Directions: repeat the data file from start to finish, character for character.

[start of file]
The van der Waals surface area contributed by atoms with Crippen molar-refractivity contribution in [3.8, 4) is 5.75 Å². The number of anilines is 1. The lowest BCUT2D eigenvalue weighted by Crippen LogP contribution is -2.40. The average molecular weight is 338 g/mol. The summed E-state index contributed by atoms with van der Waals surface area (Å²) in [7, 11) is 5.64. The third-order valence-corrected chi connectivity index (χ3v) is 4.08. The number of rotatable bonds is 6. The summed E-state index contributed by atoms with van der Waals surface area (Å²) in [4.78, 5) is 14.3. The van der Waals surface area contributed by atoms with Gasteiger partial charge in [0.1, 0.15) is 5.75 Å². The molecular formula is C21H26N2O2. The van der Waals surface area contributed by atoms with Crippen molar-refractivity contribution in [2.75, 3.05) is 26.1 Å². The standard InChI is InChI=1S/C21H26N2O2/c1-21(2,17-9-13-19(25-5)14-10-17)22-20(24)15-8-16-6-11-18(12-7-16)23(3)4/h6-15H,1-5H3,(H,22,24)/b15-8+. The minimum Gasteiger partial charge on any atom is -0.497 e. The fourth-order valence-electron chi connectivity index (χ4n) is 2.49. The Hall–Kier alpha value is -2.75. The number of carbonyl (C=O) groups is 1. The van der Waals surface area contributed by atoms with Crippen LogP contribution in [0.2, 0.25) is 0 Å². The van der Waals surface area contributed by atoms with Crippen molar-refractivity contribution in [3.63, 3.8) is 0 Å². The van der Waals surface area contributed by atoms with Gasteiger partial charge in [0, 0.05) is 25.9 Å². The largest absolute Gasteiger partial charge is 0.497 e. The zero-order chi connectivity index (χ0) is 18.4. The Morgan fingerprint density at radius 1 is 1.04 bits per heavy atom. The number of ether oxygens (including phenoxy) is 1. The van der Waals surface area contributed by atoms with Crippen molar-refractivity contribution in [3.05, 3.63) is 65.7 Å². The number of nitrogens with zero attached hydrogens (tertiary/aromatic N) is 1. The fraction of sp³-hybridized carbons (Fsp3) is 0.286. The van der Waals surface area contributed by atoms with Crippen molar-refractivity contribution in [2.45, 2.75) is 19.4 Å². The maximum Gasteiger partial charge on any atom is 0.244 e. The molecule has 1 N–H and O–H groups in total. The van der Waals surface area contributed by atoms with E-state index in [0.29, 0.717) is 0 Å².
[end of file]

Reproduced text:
The van der Waals surface area contributed by atoms with Crippen molar-refractivity contribution in [3.8, 4) is 5.75 Å². The number of anilines is 1. The lowest BCUT2D eigenvalue weighted by Crippen LogP contribution is -2.40. The average molecular weight is 338 g/mol. The summed E-state index contributed by atoms with van der Waals surface area (Å²) in [7, 11) is 5.64. The third-order valence-corrected chi connectivity index (χ3v) is 4.08. The number of rotatable bonds is 6. The summed E-state index contributed by atoms with van der Waals surface area (Å²) in [4.78, 5) is 14.3. The van der Waals surface area contributed by atoms with Gasteiger partial charge in [0.1, 0.15) is 5.75 Å². The molecular formula is C21H26N2O2. The van der Waals surface area contributed by atoms with Crippen molar-refractivity contribution in [2.75, 3.05) is 26.1 Å². The standard InChI is InChI=1S/C21H26N2O2/c1-21(2,17-9-13-19(25-5)14-10-17)22-20(24)15-8-16-6-11-18(12-7-16)23(3)4/h6-15H,1-5H3,(H,22,24)/b15-8+. The minimum Gasteiger partial charge on any atom is -0.497 e. The fourth-order valence-electron chi connectivity index (χ4n) is 2.49. The Hall–Kier alpha value is -2.75. The number of carbonyl (C=O) groups is 1. The van der Waals surface area contributed by atoms with Crippen LogP contribution in [0.2, 0.25) is 0 Å². The van der Waals surface area contributed by atoms with Crippen molar-refractivity contribution in [3.63, 3.8) is 0 Å². The van der Waals surface area contributed by atoms with Gasteiger partial charge in [0, 0.05) is 25.9 Å². The largest absolute Gasteiger partial charge is 0.497 e. The zero-order chi connectivity index (χ0) is 18.4. The Morgan fingerprint density at radius 1 is 1.04 bits per heavy atom. The number of ether oxygens (including phenoxy) is 1. The van der Waals surface area contributed by atoms with Crippen molar-refractivity contribution in [3.05, 3.63) is 65.7 Å². The number of nitrogens with zero attached hydrogens (tertiary/aromatic N) is 1. The fraction of sp³-hybridized carbons (Fsp3) is 0.286. The van der Waals surface area contributed by atoms with Crippen molar-refractivity contribution in [2.45, 2.75) is 19.4 Å². The maximum Gasteiger partial charge on any atom is 0.244 e. The molecule has 1 N–H and O–H groups in total. The van der Waals surface area contributed by atoms with E-state index in [0.29, 0.717) is 0 Å².